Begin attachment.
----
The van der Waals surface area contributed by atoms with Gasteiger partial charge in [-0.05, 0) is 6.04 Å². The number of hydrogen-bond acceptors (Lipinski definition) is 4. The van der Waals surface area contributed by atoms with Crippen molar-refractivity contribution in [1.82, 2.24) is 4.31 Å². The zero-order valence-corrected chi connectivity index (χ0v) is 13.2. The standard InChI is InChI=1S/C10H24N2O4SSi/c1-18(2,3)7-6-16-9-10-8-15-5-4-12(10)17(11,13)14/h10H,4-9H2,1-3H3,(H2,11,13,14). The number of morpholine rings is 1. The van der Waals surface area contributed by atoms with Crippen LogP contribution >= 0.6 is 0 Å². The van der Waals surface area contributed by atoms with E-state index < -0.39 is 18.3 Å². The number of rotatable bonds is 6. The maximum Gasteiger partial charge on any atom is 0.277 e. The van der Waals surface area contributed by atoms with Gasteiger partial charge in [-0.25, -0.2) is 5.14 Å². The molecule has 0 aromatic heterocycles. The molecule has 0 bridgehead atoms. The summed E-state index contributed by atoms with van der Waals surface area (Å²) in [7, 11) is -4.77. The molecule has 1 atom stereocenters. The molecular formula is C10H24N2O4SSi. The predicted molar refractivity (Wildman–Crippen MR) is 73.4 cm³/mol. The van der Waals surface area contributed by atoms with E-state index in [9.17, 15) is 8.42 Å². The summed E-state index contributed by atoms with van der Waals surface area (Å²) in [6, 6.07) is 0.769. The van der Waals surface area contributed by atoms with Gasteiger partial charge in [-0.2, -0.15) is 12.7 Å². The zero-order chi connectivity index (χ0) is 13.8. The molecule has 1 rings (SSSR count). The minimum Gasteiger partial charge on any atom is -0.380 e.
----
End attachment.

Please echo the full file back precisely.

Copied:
The van der Waals surface area contributed by atoms with Gasteiger partial charge in [-0.05, 0) is 6.04 Å². The number of hydrogen-bond acceptors (Lipinski definition) is 4. The van der Waals surface area contributed by atoms with Crippen molar-refractivity contribution in [1.82, 2.24) is 4.31 Å². The zero-order valence-corrected chi connectivity index (χ0v) is 13.2. The standard InChI is InChI=1S/C10H24N2O4SSi/c1-18(2,3)7-6-16-9-10-8-15-5-4-12(10)17(11,13)14/h10H,4-9H2,1-3H3,(H2,11,13,14). The number of morpholine rings is 1. The van der Waals surface area contributed by atoms with Crippen LogP contribution >= 0.6 is 0 Å². The van der Waals surface area contributed by atoms with E-state index < -0.39 is 18.3 Å². The number of rotatable bonds is 6. The maximum Gasteiger partial charge on any atom is 0.277 e. The van der Waals surface area contributed by atoms with Gasteiger partial charge in [-0.25, -0.2) is 5.14 Å². The molecule has 0 aromatic heterocycles. The molecule has 0 bridgehead atoms. The summed E-state index contributed by atoms with van der Waals surface area (Å²) in [7, 11) is -4.77. The molecule has 1 atom stereocenters. The molecular formula is C10H24N2O4SSi. The predicted molar refractivity (Wildman–Crippen MR) is 73.4 cm³/mol. The van der Waals surface area contributed by atoms with E-state index in [9.17, 15) is 8.42 Å². The summed E-state index contributed by atoms with van der Waals surface area (Å²) in [6, 6.07) is 0.769. The van der Waals surface area contributed by atoms with Gasteiger partial charge in [-0.2, -0.15) is 12.7 Å². The zero-order chi connectivity index (χ0) is 13.8. The molecule has 1 rings (SSSR count). The minimum Gasteiger partial charge on any atom is -0.380 e.